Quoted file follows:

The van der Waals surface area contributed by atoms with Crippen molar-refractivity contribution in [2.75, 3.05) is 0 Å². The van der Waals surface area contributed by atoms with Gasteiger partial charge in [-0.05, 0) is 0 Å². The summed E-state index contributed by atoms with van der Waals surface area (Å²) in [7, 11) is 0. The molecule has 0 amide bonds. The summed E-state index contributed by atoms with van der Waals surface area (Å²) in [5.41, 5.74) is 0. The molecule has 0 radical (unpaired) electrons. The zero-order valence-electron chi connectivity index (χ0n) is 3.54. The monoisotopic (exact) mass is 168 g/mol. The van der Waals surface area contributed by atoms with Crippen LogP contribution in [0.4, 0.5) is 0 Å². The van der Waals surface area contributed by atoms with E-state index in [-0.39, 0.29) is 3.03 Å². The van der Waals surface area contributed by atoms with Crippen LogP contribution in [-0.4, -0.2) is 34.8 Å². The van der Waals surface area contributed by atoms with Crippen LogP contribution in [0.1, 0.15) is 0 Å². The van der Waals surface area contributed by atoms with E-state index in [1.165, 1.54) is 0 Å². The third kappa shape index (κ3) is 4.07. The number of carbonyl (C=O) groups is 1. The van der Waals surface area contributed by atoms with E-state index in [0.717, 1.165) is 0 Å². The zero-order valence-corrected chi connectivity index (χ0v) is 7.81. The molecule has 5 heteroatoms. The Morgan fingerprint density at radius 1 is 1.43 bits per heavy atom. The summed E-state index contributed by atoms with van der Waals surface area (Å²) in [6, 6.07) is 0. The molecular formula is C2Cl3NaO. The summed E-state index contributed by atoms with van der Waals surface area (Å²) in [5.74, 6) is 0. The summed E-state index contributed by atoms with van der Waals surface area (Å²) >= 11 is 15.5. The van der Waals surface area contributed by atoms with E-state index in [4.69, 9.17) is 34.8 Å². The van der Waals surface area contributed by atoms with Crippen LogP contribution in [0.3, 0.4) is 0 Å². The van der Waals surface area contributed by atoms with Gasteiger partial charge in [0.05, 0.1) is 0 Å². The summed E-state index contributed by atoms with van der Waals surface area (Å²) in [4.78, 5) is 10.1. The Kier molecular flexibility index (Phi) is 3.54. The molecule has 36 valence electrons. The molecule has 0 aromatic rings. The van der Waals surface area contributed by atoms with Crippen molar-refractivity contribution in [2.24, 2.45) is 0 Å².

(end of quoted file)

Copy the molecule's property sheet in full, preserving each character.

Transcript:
The van der Waals surface area contributed by atoms with Crippen molar-refractivity contribution in [2.75, 3.05) is 0 Å². The van der Waals surface area contributed by atoms with Gasteiger partial charge in [-0.05, 0) is 0 Å². The summed E-state index contributed by atoms with van der Waals surface area (Å²) in [7, 11) is 0. The molecule has 0 amide bonds. The summed E-state index contributed by atoms with van der Waals surface area (Å²) in [5.41, 5.74) is 0. The molecule has 0 radical (unpaired) electrons. The zero-order valence-electron chi connectivity index (χ0n) is 3.54. The monoisotopic (exact) mass is 168 g/mol. The van der Waals surface area contributed by atoms with Crippen LogP contribution in [0.4, 0.5) is 0 Å². The van der Waals surface area contributed by atoms with E-state index in [-0.39, 0.29) is 3.03 Å². The van der Waals surface area contributed by atoms with Crippen LogP contribution in [-0.4, -0.2) is 34.8 Å². The van der Waals surface area contributed by atoms with Crippen LogP contribution in [0.1, 0.15) is 0 Å². The van der Waals surface area contributed by atoms with E-state index in [1.165, 1.54) is 0 Å². The third kappa shape index (κ3) is 4.07. The number of carbonyl (C=O) groups is 1. The van der Waals surface area contributed by atoms with E-state index in [0.717, 1.165) is 0 Å². The zero-order valence-corrected chi connectivity index (χ0v) is 7.81. The molecule has 5 heteroatoms. The Morgan fingerprint density at radius 1 is 1.43 bits per heavy atom. The summed E-state index contributed by atoms with van der Waals surface area (Å²) in [6, 6.07) is 0. The molecular formula is C2Cl3NaO. The summed E-state index contributed by atoms with van der Waals surface area (Å²) in [5.74, 6) is 0. The summed E-state index contributed by atoms with van der Waals surface area (Å²) >= 11 is 15.5. The van der Waals surface area contributed by atoms with E-state index in [4.69, 9.17) is 34.8 Å². The van der Waals surface area contributed by atoms with Crippen LogP contribution in [0.3, 0.4) is 0 Å². The van der Waals surface area contributed by atoms with Gasteiger partial charge in [0.05, 0.1) is 0 Å². The summed E-state index contributed by atoms with van der Waals surface area (Å²) in [4.78, 5) is 10.1. The Kier molecular flexibility index (Phi) is 3.54. The molecule has 36 valence electrons. The molecule has 0 aromatic rings. The van der Waals surface area contributed by atoms with Crippen molar-refractivity contribution in [2.24, 2.45) is 0 Å².